Over and over, family members and day-care providers reported that Key’Ontay Miller-Peterson was being beaten by his mother’s violent boyfriend. Three times, social workers responded by providing family assessment, instead of opening an investigation.

Key’Ontay did not make it to his 5th birthday.

In February 2012, 3-year-old Key’Ontay told his day-care provider that his mother’s boyfriend, William Warr, beat him with a belt, juvenile court records show.

The day care also found an injury to the back of Key’Ontay’s head and reported the abuse to Hennepin County, according to records. The county responded by opening a family assessment case, despite state law that says any case of malicious punishment of a child should be investigated.
Key’Ontay’s mother, Sha’Reese Miller, denied to social workers that anyone hit him with a belt. The county closed the case.

In March 2012, the county investigated after getting a report that Warr strangled Key’Ontay’s mother in front of the child. The county found Warr responsible for child maltreatment. Later that month, Key’Ontay’s aunt reported to child protection that Warr punched the boy in the nose, according to records and interviews with the family. Records do not show how the county responded to that report.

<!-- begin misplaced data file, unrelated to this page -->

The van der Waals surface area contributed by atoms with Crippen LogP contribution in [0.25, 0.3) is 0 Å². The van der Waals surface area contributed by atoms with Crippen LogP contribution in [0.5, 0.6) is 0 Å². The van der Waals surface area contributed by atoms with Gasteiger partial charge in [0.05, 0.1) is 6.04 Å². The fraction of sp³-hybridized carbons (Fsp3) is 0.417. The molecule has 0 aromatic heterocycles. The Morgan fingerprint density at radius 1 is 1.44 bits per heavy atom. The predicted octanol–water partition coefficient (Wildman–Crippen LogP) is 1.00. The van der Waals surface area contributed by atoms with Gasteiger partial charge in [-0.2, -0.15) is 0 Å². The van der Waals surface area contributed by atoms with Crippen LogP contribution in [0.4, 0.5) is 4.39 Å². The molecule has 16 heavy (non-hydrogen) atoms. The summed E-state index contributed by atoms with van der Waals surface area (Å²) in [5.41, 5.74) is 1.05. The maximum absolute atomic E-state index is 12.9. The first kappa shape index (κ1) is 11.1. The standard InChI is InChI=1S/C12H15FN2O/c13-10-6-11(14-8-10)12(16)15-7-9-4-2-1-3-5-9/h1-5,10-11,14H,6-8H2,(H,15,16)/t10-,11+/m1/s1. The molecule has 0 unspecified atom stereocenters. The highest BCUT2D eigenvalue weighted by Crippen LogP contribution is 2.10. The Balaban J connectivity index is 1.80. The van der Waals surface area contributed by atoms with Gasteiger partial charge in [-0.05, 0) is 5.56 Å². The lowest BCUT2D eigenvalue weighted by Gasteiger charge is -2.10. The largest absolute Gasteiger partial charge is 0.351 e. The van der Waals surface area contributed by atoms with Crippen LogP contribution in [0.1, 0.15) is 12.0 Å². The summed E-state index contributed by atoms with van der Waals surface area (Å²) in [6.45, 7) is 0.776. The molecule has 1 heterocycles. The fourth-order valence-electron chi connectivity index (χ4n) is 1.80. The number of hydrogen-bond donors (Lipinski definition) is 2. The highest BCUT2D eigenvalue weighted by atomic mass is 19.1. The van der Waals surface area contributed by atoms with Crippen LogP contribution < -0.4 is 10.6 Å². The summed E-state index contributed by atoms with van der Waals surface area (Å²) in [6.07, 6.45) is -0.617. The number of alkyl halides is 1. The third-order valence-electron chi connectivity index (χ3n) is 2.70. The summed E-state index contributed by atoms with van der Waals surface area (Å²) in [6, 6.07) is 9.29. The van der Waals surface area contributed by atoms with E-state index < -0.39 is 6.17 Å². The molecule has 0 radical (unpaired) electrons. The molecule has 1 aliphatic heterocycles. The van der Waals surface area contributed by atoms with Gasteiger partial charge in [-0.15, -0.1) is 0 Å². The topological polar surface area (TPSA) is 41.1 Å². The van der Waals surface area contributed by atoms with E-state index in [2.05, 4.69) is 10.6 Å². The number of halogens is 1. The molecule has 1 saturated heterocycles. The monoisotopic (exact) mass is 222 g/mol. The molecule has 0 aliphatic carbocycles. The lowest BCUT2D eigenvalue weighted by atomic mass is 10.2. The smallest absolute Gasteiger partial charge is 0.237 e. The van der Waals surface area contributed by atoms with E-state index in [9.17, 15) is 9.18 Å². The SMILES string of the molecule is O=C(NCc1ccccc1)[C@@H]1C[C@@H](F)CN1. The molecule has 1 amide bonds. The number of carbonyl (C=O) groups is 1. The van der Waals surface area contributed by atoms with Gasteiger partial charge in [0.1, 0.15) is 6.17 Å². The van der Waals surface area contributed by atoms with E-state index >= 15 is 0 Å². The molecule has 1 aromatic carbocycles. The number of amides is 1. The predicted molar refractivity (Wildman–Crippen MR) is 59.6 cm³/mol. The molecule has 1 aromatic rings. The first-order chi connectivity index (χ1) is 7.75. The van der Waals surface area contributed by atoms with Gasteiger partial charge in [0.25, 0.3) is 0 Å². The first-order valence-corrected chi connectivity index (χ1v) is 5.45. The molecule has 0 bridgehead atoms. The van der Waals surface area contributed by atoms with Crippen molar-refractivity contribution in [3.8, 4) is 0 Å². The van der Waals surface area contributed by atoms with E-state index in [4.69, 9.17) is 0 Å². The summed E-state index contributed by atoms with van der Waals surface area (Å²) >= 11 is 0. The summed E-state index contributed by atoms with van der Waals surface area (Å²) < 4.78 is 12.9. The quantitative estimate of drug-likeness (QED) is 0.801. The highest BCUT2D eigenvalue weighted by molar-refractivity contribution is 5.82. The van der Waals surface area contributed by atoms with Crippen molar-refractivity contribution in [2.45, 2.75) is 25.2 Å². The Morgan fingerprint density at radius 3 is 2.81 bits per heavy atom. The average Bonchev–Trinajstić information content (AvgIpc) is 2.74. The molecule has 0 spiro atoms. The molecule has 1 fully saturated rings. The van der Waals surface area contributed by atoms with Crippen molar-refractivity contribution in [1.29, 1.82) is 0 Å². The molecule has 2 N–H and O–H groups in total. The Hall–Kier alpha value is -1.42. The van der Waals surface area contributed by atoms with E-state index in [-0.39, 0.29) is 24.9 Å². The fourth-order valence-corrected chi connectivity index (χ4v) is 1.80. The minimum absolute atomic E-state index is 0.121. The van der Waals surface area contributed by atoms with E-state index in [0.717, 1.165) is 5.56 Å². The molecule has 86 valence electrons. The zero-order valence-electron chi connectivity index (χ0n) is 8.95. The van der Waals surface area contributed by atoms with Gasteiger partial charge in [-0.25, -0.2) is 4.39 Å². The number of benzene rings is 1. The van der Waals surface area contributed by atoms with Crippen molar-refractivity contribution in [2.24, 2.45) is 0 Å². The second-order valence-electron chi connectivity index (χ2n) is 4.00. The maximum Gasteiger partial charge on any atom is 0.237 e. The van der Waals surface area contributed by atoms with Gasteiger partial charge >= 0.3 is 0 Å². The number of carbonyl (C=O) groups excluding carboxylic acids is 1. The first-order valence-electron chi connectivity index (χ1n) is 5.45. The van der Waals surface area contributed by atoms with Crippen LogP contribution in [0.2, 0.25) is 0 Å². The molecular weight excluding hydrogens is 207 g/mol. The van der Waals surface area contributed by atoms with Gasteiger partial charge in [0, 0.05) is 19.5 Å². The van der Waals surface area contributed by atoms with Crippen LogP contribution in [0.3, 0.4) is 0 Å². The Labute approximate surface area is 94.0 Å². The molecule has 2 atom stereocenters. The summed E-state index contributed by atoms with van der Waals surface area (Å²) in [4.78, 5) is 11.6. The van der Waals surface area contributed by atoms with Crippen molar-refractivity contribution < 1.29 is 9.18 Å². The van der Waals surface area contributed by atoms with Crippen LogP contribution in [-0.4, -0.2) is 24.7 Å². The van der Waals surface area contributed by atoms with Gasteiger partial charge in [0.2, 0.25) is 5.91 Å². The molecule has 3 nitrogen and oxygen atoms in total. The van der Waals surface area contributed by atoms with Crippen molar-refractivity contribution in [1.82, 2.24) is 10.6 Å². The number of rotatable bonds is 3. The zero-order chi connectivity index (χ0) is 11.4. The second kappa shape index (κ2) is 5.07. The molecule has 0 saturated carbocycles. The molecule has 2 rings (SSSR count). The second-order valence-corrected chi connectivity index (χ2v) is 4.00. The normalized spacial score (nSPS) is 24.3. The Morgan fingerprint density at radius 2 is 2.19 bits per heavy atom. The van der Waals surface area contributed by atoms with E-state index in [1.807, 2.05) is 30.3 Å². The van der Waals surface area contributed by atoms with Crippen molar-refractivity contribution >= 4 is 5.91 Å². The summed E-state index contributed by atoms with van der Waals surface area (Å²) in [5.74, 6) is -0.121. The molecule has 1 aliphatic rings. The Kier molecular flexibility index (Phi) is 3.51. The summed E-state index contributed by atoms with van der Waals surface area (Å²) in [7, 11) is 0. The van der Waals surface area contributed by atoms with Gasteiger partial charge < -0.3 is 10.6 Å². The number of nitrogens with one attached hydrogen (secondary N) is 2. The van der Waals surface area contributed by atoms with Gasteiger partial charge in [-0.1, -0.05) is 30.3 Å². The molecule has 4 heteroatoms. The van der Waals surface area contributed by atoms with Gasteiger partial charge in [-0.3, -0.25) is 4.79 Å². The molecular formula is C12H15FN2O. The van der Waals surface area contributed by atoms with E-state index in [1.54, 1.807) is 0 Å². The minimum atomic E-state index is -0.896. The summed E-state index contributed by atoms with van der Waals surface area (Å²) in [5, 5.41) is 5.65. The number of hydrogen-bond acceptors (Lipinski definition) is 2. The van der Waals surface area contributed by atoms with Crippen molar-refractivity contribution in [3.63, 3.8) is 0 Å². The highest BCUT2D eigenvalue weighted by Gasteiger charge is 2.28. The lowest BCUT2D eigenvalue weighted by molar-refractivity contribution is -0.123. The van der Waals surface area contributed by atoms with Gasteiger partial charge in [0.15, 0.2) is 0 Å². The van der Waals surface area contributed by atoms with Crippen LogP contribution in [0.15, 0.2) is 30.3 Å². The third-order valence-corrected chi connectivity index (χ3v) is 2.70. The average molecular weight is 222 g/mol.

Miller filed an order for protection against Warr at the request of the county. In October 2012, Warr pleaded guilty to felony domestic assault for beating and threatening Miller.

The county opened another family assessment case in December 2012 after getting a report that Warr shoved Key’Ontay, giving him a cut above his right eye that needed five stitches. A caseworker noted that Key’Ontay’s mother “has allowed [Warr] to continue to live in her home and physically abuse her two older children” despite the order for protection.

Key’Ontay and his family moved to Burnsville in May 2013, and the next month child protection got a report from his aunt that Warr gave the boy a black eye. Dakota County opened a family assessment case, and three days later a child-protection worker went to the home. The worker left after Key’Ontay’s mother said she hadn’t seen Warr in over a year, and saw no injuries on the children, records show.

Four days later police were called to the home on a report that 4-year-old Key’Ontay was not breathing. He was found cold to the touch with bruises all over his body and fractured ribs. He died of blunt force injuries to his abdomen. Warr faces several first-degree murder charges. Miller has been charged with manslaughter.

Mary Miller, Key’Ontay’s grandmother, and other family members say they made 25 to 30 reports that Warr was abusing Key’Ontay.

“They should have removed those kids and investigated those reports properly,” Miller said. “If they had done their jobs right, there’s a chance my grandson would be alive today.”

BRANDON STAHL